Definition of Bombard

1. Noun. A large shawm; the bass member of the shawm family.

Exact synonyms: Bombardon
Generic synonyms: Bass, Shawm

2. Verb. Cast, hurl, or throw repeatedly with some missile. "They pelted each other with snowballs"
Exact synonyms: Pelt
Specialized synonyms: Lapidate, Snowball, Egg
Generic synonyms: Throw
Derivative terms: Pelter, Pelting

3. Verb. Throw bombs at or attack with bombs. "The Americans bombed Dresden"

4. Verb. Address with continuously or persistently, as if with a barrage. "The governor was bombarded with requests to grant a pardon to the convicted killer"
Exact synonyms: Barrage
Generic synonyms: Assail, Assault, Attack, Lash Out, Round, Snipe
Derivative terms: Barrage, Barrage, Bombardment

5. Verb. Direct high energy particles or radiation against.
Category relationships: Natural Philosophy, Physics
Generic synonyms: Irradiate, Ray

Definition of Bombard

1. n. A piece of heavy ordnance formerly used for throwing stones and other ponderous missiles. It was the earliest kind of cannon.

2. n. See Bombardo.

3. v. t. To attack with bombards or with artillery; especially, to throw shells, hot shot, etc., at or into.

Definition of Bombard

1. Noun. a medieval primitive cannon, used chiefly in sieges for throwing heavy stone balls. ¹

2. Noun. (obsolete) a bassoon-like medieval instrument ¹

3. Verb. To attack something with bombs, artillery shells or other missiles or projectiles. ¹

4. Verb. (figuratively) To attack something or someone by directing objects at them. ¹

5. Verb. (physics) To direct at a substance an intense stream of high-energy particles, usually sub-atomic or made of at most a few atoms. ¹

¹ Source:

Definition of Bombard

1. to bomb [v -ED, -ING, -S] - See also: bomb

Medical Definition of Bombard

1. 1. A piece of heavy ordnance formerly used for throwing stones and other ponderous missiles. It was the earliest kind of cannon. "They planted in divers places twelve great bombards, wherewith they threw huge stones into the air, which, falling down into the city, might break down the houses." (Knolles) 2. A bombardment. 3. A large drinking vessel or can, or a leather bottle, for carrying liquor or beer. "Yond same black cloud, yond huge one, looks like a foul bombard that would shed his liquor." (Shak) 4. Padded breeches. Bombard phrase, inflated language; bombast. Origin: F. Bombarde, LL. Bombarda, fr. L. Bombus + -ard. Cf. Bumper, and see Bomb. Source: Websters Dictionary (01 Mar 1998)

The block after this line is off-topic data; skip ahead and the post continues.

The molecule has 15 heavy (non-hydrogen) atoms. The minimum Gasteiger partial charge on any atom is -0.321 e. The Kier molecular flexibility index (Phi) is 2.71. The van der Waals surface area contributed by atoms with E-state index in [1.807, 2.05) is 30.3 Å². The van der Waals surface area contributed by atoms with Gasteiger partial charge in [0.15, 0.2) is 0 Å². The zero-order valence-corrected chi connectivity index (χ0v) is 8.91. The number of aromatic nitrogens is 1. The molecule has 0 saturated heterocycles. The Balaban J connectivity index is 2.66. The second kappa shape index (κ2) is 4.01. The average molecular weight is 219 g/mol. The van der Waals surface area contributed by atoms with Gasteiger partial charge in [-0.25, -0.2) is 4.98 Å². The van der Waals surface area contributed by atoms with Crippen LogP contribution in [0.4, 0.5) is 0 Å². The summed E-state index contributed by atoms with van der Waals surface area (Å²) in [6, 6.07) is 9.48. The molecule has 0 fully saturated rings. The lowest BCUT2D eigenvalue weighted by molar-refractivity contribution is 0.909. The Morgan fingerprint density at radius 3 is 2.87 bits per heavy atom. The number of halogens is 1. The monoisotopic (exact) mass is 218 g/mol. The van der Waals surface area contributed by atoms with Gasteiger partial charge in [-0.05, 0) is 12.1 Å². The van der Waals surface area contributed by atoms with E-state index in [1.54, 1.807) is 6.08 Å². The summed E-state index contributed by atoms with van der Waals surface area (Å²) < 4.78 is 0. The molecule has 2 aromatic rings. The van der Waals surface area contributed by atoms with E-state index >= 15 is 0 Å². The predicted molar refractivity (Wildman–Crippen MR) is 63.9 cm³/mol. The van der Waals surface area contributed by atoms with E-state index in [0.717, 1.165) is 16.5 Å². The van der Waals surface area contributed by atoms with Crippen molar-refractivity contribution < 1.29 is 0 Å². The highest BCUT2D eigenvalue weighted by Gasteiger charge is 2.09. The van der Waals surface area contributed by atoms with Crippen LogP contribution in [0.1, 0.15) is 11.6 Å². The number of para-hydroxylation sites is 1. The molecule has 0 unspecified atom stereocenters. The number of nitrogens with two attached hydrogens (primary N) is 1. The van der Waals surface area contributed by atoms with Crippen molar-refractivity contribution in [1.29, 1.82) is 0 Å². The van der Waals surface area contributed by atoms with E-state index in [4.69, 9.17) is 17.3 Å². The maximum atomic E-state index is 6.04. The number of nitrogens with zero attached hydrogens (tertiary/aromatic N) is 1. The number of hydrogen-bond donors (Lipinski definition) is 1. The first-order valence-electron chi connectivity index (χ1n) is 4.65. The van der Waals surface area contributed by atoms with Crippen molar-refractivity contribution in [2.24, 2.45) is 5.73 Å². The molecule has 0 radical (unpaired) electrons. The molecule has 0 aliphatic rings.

Bombard Pictures

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Lexicographical Neighbors of Bombard

bomb around
bomb blast
bomb calorimeter
bomb it
bomb out
bomb rack
bomb shelter
bomb shelters
bomb site
bomb sites
bomb up
bombard (current term)
bombardier beetle
bombardier beetles

Literary usage of Bombard

Below you will find example usage of this term as found in modern and/or classical literature:

1. A Glossary; Or, Collection of Words, Phrases, Names, and Allusions to by Robert Nares, James Orchard Halliwell-Phillipps, Thomas Wright (1867)
"Boman, therefore, must be supported, if at all, by some other passage. bombard. A sort of cannon. [Properly, large machines for casting heavy stones in the ..."

2. A Concise Etymological Dictionary of the English Language by Walter William Skeat (1882)
"OF buire (F. turc), coarse red cloth. — L. burrus ; as above. Bombast, orig. cotton-wadding: hence, padding, affected language. (Ital. — L. — Bomb, bombard. ..."

3. The History of England by David Hume, Tobias George Smollett (1825)
"They bombard Dieppe, Havre-de-Grace, Dunkirk, and Calais—§ XLI. Admiral Russel sails for the Mediterranean, relieves Barcelona, and winters at Cadiz—§ XLII. ..."

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